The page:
Attempt connection to peer: server-4 at: http://127.0.0.1:3004
Outbound connection to peer: server-2
Outbound connection to peer: server-3
Outbound connection to peer: server-4

When a server instance receives an update from a peer at connection time, it is a list of all users connected to that peer. It then updates all its connected clients with the new aggregate user list.

Received update from peer: server-3
Replacing user list for peer: server-3
Updating clients with new user list...

When a server instance receives an update from a peer about an individual user’s connection status, it amends its internal list of users. It then updates all its connected clients with the new aggregate user list.

Received update from peer: server-1
Replacing user Anna in list for peer: server-1
Updating clients with new user list...

Received update from peer: server-3
Adding user Billy to list for peer: server-3
Updating clients with new user list...

Received update from peer: server-2
Removing user Anna from list for peer: server-2
Updating clients with new user list...

Client connections

When a client connects to an instance, it sends the user’s name, and the server hangs onto the connection, associating it with that user. Remember that a user can connect multiple times, so a collection of connections is kept for each user. Also, when a user connects, the server instance updates all its peers with the connection status of that user and then updates all its connected clients with the new aggregate user list.

User: Anna connected 1 time.
Updating peers with connection count for user: Anna...
Updating clients with new user list...
User: Anna connected 2 times.
Updating peers with connection count for user: Anna...
Updating clients with new user list...

When a client sends a message to a user who is not on the same server instance they are connected to, the message is forwarded any peers known to have a connection to that user.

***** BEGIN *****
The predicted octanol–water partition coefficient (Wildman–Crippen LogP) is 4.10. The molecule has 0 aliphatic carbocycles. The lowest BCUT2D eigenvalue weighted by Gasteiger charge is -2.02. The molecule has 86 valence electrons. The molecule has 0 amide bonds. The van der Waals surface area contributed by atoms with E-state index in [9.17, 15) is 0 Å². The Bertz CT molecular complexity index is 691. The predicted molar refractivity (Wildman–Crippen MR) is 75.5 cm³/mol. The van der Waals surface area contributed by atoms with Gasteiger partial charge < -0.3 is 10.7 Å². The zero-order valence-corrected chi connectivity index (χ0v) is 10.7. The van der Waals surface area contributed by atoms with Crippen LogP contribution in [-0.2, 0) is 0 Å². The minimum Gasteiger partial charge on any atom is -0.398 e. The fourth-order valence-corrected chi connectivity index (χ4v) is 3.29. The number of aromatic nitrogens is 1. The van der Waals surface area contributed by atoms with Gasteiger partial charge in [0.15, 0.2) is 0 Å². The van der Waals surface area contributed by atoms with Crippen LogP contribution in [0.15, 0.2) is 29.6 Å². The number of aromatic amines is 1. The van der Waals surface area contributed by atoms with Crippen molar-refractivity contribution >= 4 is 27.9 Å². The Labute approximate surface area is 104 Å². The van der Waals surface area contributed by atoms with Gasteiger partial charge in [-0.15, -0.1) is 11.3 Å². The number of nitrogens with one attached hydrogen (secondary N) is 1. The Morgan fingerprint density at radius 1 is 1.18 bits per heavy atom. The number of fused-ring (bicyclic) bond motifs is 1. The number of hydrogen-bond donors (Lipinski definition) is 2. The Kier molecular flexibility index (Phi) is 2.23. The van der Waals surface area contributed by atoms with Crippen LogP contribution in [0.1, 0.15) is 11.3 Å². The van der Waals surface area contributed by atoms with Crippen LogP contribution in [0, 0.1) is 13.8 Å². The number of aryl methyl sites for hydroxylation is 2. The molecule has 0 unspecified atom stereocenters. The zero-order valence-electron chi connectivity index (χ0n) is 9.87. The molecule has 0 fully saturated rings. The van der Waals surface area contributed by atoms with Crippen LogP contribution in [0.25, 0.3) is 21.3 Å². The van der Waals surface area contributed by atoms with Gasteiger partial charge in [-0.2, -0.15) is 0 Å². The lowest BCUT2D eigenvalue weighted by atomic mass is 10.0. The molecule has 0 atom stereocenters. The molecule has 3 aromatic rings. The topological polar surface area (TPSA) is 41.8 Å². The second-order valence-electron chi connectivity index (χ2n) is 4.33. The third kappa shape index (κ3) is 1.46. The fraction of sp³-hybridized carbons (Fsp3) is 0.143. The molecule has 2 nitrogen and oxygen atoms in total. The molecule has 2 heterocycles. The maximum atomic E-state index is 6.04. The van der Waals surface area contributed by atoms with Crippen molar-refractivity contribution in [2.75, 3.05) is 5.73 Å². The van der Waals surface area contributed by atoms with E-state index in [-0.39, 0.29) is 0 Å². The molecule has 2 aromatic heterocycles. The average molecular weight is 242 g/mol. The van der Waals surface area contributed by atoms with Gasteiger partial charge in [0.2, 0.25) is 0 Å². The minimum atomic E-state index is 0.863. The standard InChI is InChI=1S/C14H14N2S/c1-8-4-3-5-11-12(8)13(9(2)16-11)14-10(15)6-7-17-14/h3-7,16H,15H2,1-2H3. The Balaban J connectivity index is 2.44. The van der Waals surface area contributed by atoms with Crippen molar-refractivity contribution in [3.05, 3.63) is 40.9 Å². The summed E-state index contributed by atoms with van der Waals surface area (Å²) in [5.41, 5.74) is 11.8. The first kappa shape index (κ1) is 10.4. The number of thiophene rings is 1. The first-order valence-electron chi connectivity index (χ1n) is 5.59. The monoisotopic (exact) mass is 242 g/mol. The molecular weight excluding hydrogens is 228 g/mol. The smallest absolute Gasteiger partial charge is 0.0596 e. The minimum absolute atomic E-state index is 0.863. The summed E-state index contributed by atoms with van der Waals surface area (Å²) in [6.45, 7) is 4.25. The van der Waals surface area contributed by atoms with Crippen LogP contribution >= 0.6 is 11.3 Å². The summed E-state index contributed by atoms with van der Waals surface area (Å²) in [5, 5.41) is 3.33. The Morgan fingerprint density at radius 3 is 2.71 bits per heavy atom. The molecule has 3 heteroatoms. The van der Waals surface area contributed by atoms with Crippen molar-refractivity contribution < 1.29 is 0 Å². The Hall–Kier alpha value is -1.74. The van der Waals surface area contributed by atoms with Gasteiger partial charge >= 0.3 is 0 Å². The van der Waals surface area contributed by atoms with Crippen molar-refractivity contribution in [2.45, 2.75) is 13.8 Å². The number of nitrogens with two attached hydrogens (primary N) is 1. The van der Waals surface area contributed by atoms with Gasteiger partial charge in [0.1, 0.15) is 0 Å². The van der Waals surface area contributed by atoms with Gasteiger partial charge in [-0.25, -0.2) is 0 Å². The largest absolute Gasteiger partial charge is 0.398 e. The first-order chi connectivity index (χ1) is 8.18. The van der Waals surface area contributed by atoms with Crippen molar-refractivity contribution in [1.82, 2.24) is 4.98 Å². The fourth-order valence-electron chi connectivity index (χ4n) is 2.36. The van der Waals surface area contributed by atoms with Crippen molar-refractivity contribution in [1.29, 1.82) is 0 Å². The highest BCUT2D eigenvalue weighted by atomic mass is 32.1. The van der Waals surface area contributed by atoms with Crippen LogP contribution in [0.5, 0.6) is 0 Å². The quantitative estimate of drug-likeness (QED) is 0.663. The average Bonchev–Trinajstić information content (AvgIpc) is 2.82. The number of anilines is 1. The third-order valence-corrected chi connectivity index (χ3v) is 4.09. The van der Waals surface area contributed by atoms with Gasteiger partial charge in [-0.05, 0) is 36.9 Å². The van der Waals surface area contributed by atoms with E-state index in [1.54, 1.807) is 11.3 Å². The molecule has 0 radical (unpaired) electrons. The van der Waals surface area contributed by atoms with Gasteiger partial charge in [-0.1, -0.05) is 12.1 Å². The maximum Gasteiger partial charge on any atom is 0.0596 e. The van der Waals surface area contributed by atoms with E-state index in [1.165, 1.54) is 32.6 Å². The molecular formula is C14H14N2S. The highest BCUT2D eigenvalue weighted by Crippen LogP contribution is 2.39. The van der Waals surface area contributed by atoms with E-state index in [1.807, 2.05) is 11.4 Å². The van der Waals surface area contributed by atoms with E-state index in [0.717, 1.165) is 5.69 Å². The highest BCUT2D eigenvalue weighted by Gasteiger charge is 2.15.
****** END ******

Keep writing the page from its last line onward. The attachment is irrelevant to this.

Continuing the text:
User: Billy connected 1 times.
Received IM from Billy to Anna: Hi Anna
Recipient Anna not on this server
Forwarding to peer: server-1 ...
Forwarding to peer: server-2 ...

When a server instance receives a forwarded message from a peer for a user that has one or more connections, it sends the message to all of the user’s connected clients. It does not forward a forwarded message.

Received forwarded IM from Billy to Anna: Hi Anna
Recipient Anna has 2 connection(s) to this server, sending...

Client Behavior

The rudimentary client has a dropdown with two predefined users (Anna and Billy), another dropdown with four possible ports to connect to, and a ‘Connect’ button.

The following features are out of scope for this simple client, but have been added to a more sophisticated React-based client.

  • Client-side message history.
  • Client-side connected user list. This client simply logs the user list to the console when it is received.

Unconnected client

Unconnected client

Choose a user and port then click ‘Connect’. The recipient of your messages will be the user you didn’t choose. Launch another browser and log in as the other user, choosing either the same or a different port. Send messages back and forth.

User with multiple connections receives IM in all clients

User with multiple connections receives IM

User with multiple connections sends IM, is notified in all clients so message histories can stay in sync

User with multiple connections sends IM

Protocol

Client Connection Sequence

Client Disconnect Sequence

Client Sends IM Sequence

Server Connects to Peer Sequence

Server Receives Forwarded IM Sequence

Code

The code for the server is under 300 lines, and the simple client is under 200, so it’s not hard to follow. The key is understanding the strategy described above. Library dependencies are limited to Socket.io (which is beautiful since it provides XHR long-polling as a fallback if websockets aren’t supported in the client browser), and Express (for serving the simple client).

Have a look at the project on Github and feel free to give me your feedback below. All the info about setting up the project to run locally is in the README.


Also published on Medium.